Timon of Athens by William Shakespeare

Dates and Venue June 26 – September 9, 2018, 7.30pm weekend matinees at 2pm | Howard Family Stage in the Douglas Campbell Theatre, Vanier Park

Director Meg Roe Costume Designer Mara Gottler Set Designer Drew Facey Lighting Designer John Webber Sound Designer/Composer Alessandro Juliani Head Voice & Text Coach Alison Matthews Choreographer Amanda Testini Fight Director Josh Reynolds Stage Manager Joanne P.B. Smith

Reviewer John Jane

Timon of Athens is a one act play by William Shakespeare, though most likely written jointly with another author (Thomas Middleton has often been attributed with the collaboration). In this essentially all-female production, a zealously generous Athenian, much beloved through (in this mounting) her largesse and benevolence, disburses her wealth to hangers-on.

Despite the unheeded warnings of her loyal secretary Flavius (Moya O’Connell), the realization of potential (and probable) bankruptcy comes as a total shock. Even worse, and presumably, the morale of the story, she discovers that her so-called group of friends are no more than a bunch of grasping lickspittles.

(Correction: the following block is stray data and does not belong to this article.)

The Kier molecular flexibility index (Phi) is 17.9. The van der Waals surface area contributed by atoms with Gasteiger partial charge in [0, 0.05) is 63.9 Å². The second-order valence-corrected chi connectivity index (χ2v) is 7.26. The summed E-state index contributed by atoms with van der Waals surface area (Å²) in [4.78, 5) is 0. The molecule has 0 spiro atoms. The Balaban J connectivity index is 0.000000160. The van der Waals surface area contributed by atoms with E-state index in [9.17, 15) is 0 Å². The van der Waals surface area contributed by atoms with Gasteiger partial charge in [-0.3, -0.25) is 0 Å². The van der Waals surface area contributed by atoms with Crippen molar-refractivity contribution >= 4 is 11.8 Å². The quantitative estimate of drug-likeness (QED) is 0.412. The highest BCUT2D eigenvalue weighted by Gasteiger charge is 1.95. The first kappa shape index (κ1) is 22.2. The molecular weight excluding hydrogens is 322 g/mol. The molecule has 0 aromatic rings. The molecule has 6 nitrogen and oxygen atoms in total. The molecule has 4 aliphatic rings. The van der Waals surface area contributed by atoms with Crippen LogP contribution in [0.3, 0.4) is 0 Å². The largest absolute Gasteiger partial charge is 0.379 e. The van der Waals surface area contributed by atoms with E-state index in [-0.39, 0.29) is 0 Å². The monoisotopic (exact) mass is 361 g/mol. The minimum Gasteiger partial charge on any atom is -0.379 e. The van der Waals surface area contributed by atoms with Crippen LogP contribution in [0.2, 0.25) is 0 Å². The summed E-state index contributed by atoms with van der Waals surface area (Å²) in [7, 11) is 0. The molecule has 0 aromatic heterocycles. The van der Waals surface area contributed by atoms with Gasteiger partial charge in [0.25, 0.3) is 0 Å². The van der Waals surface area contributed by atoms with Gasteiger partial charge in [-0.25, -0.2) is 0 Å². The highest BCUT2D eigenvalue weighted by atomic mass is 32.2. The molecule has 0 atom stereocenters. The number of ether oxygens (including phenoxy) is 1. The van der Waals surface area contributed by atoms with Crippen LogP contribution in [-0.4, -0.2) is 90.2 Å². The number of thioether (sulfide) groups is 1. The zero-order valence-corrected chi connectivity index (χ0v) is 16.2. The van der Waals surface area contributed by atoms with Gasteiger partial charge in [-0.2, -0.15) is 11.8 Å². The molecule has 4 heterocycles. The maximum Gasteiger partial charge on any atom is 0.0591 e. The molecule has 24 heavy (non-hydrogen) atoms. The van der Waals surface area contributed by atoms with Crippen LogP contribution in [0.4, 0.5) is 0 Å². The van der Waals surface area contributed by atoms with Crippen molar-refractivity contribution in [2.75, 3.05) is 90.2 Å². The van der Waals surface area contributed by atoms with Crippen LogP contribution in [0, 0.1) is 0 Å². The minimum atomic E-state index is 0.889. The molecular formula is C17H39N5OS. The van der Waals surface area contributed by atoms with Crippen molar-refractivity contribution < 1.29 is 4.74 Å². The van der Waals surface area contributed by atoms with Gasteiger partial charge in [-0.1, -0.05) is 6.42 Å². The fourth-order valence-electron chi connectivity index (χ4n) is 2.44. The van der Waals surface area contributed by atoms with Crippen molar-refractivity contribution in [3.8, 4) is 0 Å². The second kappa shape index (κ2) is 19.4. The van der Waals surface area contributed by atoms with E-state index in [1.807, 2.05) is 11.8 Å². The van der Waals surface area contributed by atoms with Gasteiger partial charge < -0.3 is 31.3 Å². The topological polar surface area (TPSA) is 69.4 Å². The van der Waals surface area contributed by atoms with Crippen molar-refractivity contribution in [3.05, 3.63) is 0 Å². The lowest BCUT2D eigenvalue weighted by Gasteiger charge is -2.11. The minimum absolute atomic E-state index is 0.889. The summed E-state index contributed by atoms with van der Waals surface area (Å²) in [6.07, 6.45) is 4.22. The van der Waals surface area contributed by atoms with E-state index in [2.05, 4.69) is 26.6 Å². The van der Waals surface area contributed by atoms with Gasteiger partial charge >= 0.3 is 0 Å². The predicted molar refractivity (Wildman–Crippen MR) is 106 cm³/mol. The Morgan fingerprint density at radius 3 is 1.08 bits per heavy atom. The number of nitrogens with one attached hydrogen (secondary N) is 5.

Colleen Wheeler gives a fearless tour de force performance as the titular complex character, figuratively and literally tearing up the stage. Moya O’Connell provides impassioned support as Timon’s omnipresent and faithful employee, Quelemia Sparrow shows off her penchant for comedy as the fawning Ventidius and Patti Allen is very watchable as Sempronius.

Director Meg Roe makes this unusual production a memorable one; allowing smart phones, Macbooks and high heels to enhance Shakespeare. The inclusion of a female cast (save for a pair of domestic helpers) gains much and loses little from conventional versions of Timon of Athens.

Drew Facey’s bright set on a square, raised platform stage with an electronically operated descending table offers a certain elegance and modernity to this updated production. Mara Gottler’s contemporary clothing brings this morality tale into an even more relevant present day with sophisticated charm. Both elements benefit from John Webber’s aesthetic lighting. Josh Reynolds gets credit for fight direction, but the only fight I saw was Colleen Wheeler’s fight with the set – which she won hands down.

Timon of Athens is definitely not one of Shakespeare’s most popular plays, nor one of his best, but how thrilling that Bard on the Beach delights Vancouver audiences with a unique character like Timon. The prevailing theme of phoney friendships within a cynical camarilla would seem to have more conviction from a female company.

© 2018 John Jane